Thursday, January 1, 2009 Recently there have been a series of apparatus rollovers and there is good news. You might ask what is so good about an apparatus rollover the answer a large majority of firefighters and officers involved were wearing seatbelts. So rather than going to more funerals we can start the new year off on a positive note. The work done by so many in this business Burt Clark, Billy Goldfeder, Gordon Routley, John Salka, Bobby Halton, and many others that are advocating the use of seatbelts is finally paying off.
We continue to follow the apparatus rollover in Massachusetts where the 21 year old firefighter who was taking the apparatus out on a road test lost control and rolled the vehicle over, with minor injuries. As we go to press the driver had been charged with several driving offenses including reckless driving and it was just learned that he will be charged with operating the apparatus under the influence. We would ask for prayers for the fire chief, the driver and the rest of the fire department as they navigate these rough waters.
I receive many questions about apparatus over the course of a month and while doing a seminar in New England I actually had a chance to meet the Deputy Chief who asked one of those questions. The question that he asked and has been asked by many, my Fire Department has purchased a commercial pumper and the seatbelts will not fit around my bunker clad firefighters what do we do? I answered the chief by recommending that he contact the apparatus manufacturer and or the manufacturer’s dealer that sold the truck and ask for longer female stalks for the fixed seatbelt end. Many people in the fire service get seatbelt extenders and longer female stalks confused. Most of us that have flown recently at one time or another has been seated near a large person who has had to ask for a seatbelt extender which is like an adaptor that bridges the gap of the female seatbelt end and the male end. Seatbelt extenders have not been offered in fire apparatus due to the liability and crash dynamics. A longer female seatbelt stalk pictured (Photo #1) comes out further from the back of the seat to accommodate firefighters in bunker gear. The Deputy Chief called the manufacturer with the problem which the manufacturer fixed almost immediately. So when I arrived in town for the seminar the Deputy Chief could not wait to show me the results of his inquiry and subsequent fix. So up to this point it has been all positive.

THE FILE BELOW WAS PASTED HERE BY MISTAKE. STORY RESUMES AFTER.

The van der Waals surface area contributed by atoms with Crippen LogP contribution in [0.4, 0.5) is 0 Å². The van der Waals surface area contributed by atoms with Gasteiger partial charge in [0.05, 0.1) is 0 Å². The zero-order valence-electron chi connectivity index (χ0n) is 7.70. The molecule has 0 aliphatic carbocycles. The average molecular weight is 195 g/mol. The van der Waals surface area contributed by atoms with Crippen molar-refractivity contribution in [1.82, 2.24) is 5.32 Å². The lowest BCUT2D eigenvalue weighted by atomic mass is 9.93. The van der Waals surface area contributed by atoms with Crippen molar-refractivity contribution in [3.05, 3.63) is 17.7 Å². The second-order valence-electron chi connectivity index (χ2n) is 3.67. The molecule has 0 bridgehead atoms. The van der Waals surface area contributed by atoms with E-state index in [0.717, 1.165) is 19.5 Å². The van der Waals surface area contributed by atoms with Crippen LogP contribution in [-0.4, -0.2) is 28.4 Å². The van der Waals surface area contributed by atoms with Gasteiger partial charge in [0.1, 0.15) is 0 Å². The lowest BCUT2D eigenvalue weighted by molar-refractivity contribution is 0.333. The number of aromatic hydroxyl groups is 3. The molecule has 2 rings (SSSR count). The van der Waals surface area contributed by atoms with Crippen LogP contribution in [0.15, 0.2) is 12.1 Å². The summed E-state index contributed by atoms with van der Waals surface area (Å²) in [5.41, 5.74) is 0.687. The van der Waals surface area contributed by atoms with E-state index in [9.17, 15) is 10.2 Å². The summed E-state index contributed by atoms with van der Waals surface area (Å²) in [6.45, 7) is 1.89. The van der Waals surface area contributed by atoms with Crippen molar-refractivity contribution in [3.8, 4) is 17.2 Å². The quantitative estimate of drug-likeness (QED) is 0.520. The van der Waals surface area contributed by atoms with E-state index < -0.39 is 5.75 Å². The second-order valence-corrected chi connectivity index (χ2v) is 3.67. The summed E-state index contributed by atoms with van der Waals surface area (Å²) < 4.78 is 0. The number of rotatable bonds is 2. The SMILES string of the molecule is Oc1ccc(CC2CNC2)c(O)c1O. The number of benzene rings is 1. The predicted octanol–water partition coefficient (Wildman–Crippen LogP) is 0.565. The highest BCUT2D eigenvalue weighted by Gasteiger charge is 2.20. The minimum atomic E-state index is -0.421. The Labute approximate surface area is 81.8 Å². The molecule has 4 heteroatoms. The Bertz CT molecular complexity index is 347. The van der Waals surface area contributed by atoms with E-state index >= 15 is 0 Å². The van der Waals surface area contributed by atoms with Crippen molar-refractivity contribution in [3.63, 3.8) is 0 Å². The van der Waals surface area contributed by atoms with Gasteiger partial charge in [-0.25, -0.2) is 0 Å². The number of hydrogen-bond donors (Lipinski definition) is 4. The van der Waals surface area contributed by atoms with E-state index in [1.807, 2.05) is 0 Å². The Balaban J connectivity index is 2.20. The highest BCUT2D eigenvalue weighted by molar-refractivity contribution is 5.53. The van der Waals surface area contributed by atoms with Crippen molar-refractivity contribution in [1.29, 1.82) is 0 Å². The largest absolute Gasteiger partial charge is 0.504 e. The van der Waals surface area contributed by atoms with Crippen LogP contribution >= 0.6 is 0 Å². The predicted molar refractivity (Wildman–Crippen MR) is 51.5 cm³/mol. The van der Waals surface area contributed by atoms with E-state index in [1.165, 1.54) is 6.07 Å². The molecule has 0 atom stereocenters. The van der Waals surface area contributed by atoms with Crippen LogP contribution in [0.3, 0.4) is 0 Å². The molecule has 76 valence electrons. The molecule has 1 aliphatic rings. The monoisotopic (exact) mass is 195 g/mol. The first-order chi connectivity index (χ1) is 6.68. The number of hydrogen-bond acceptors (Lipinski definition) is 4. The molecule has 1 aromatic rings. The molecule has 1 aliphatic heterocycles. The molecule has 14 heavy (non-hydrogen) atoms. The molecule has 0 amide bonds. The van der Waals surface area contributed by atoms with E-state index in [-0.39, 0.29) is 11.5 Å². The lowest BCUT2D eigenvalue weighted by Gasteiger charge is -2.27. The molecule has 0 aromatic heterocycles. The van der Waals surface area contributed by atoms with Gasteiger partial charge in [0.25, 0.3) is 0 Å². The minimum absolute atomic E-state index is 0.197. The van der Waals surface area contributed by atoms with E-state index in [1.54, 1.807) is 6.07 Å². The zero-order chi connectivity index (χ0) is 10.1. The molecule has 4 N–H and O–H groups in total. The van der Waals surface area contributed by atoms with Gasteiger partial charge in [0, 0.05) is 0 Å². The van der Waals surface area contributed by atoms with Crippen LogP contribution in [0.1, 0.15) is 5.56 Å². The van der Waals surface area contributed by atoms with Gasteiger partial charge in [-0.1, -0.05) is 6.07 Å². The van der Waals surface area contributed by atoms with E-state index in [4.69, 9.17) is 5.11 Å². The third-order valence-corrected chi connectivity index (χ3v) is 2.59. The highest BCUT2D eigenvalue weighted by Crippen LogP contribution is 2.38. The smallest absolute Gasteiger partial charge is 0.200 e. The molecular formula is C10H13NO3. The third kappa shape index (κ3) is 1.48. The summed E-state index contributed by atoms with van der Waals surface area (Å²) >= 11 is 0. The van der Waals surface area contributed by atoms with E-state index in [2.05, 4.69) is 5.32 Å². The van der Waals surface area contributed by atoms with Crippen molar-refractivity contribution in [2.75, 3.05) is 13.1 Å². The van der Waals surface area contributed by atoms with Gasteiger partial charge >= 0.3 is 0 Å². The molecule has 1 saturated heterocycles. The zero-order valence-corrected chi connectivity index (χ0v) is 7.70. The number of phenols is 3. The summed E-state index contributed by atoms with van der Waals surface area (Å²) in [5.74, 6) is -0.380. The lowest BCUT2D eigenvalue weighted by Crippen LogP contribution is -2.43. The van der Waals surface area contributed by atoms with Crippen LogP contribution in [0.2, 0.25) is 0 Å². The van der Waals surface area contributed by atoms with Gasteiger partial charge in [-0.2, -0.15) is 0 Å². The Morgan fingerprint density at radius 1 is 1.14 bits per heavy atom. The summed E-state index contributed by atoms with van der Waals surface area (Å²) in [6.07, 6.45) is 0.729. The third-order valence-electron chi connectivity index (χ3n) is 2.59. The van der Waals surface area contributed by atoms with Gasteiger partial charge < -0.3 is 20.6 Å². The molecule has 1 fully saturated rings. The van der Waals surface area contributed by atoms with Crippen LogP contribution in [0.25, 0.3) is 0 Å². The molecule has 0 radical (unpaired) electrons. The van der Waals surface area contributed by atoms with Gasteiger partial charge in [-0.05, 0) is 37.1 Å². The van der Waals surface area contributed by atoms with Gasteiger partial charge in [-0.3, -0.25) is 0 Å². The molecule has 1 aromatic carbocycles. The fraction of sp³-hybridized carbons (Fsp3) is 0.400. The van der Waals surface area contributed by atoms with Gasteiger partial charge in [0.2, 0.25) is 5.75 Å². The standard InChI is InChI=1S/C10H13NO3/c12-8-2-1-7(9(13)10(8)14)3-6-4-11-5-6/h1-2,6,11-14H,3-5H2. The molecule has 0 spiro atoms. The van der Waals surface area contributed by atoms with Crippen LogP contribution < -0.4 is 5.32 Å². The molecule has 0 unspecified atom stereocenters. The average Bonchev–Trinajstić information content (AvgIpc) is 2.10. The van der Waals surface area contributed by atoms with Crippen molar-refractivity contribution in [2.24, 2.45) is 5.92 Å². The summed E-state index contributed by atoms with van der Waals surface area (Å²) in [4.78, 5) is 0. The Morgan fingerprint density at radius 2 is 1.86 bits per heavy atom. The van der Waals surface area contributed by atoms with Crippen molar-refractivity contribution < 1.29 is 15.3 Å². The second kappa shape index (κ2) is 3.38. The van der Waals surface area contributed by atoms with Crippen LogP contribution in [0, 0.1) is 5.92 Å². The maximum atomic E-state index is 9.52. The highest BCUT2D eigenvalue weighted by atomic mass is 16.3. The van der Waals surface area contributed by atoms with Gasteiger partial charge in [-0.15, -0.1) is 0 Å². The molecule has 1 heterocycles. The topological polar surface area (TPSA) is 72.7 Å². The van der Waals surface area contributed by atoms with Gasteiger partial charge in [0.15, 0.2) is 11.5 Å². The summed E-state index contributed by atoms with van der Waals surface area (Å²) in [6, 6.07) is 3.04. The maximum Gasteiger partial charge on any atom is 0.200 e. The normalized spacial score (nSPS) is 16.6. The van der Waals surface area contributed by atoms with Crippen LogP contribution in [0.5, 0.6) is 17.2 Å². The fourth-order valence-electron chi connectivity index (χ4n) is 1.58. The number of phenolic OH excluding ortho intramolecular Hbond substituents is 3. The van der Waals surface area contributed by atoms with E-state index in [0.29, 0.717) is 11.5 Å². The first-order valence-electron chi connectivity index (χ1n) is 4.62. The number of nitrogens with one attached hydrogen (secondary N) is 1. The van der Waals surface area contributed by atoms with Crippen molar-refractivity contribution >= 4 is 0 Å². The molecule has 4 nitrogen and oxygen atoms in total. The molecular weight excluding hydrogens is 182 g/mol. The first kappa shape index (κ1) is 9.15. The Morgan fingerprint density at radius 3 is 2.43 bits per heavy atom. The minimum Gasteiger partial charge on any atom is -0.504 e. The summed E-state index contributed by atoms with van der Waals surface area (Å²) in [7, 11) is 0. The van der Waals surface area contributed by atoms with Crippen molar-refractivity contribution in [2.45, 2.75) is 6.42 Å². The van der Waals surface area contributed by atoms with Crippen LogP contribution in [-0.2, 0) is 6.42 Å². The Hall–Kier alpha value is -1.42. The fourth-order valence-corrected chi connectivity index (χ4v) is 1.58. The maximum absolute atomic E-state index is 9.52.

The Chief showed me the apparatus and just like he said the female seatbelt stalks had been replaced with longer stalks to accommodate bunker clad firefighters, but then upon further inspection in the crew cab of this commercial pumper I found that the SCBA seats closest to the apparatus doors had three point seatbelt harnesses and yet the middle SCBA seat had just a lap belt (Photo #2). As I looked further it became obvious why the manufacturer did not put a three point seatbelt in the center seat as the commercial chassis was equipped with a rear window. So in this case there was nowhere to anchor the seatbelt on the top of the cab because of the window. Seatbelts that are integrated into the SCBA seats are a relatively new idea so perhaps they were not available when this apparatus was built or perhaps it was not part of the spec or perhaps the firefighter riding in the center seat is not as valuable as the firefighters that sit next to the exit doors of the cab. Automobiles have had three point seatbelt harnesses built for the center seat for a long time so we should demand no less for the nation’s firefighters. This is another example of buyer beware and you may want to get someone with some technical knowledge to help you design your next apparatus.
From my family to yours may you have the Happiest, Healthiest and Safest of New Years.
Firehouse Magazine January 2009
By Michael Wilbur